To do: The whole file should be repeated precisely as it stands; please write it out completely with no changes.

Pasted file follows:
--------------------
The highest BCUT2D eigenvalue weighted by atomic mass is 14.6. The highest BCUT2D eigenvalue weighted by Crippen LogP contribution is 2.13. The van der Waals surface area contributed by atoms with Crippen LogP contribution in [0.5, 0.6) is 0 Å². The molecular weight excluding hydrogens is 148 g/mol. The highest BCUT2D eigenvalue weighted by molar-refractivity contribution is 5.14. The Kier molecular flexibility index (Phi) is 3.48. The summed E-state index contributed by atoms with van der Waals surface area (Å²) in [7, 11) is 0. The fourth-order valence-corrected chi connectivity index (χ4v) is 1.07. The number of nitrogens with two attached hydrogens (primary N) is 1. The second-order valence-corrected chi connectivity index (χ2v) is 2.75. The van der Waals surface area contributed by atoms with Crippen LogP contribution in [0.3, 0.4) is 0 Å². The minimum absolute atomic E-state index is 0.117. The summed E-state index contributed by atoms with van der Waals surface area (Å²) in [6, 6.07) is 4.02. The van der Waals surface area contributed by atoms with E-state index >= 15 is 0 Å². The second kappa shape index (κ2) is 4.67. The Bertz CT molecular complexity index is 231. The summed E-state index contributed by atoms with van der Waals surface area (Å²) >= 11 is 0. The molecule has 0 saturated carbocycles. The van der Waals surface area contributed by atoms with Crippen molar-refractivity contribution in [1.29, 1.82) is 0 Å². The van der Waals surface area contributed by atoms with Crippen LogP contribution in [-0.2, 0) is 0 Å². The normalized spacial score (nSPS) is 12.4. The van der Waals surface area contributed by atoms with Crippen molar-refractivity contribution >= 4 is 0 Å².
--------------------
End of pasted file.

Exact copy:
The highest BCUT2D eigenvalue weighted by atomic mass is 14.6. The highest BCUT2D eigenvalue weighted by Crippen LogP contribution is 2.13. The van der Waals surface area contributed by atoms with Crippen LogP contribution in [0.5, 0.6) is 0 Å². The molecular weight excluding hydrogens is 148 g/mol. The highest BCUT2D eigenvalue weighted by molar-refractivity contribution is 5.14. The Kier molecular flexibility index (Phi) is 3.48. The summed E-state index contributed by atoms with van der Waals surface area (Å²) in [7, 11) is 0. The fourth-order valence-corrected chi connectivity index (χ4v) is 1.07. The number of nitrogens with two attached hydrogens (primary N) is 1. The second-order valence-corrected chi connectivity index (χ2v) is 2.75. The van der Waals surface area contributed by atoms with Crippen LogP contribution in [0.3, 0.4) is 0 Å². The minimum absolute atomic E-state index is 0.117. The summed E-state index contributed by atoms with van der Waals surface area (Å²) in [6, 6.07) is 4.02. The van der Waals surface area contributed by atoms with E-state index >= 15 is 0 Å². The second kappa shape index (κ2) is 4.67. The Bertz CT molecular complexity index is 231. The summed E-state index contributed by atoms with van der Waals surface area (Å²) >= 11 is 0. The molecule has 0 saturated carbocycles. The van der Waals surface area contributed by atoms with Crippen molar-refractivity contribution in [1.29, 1.82) is 0 Å². The van der Waals surface area contributed by atoms with Crippen LogP contribution in [-0.2, 0) is 0 Å². The normalized spacial score (nSPS) is 12.4. The van der Waals surface area contributed by atoms with Crippen molar-refractivity contribution >= 4 is 0 Å².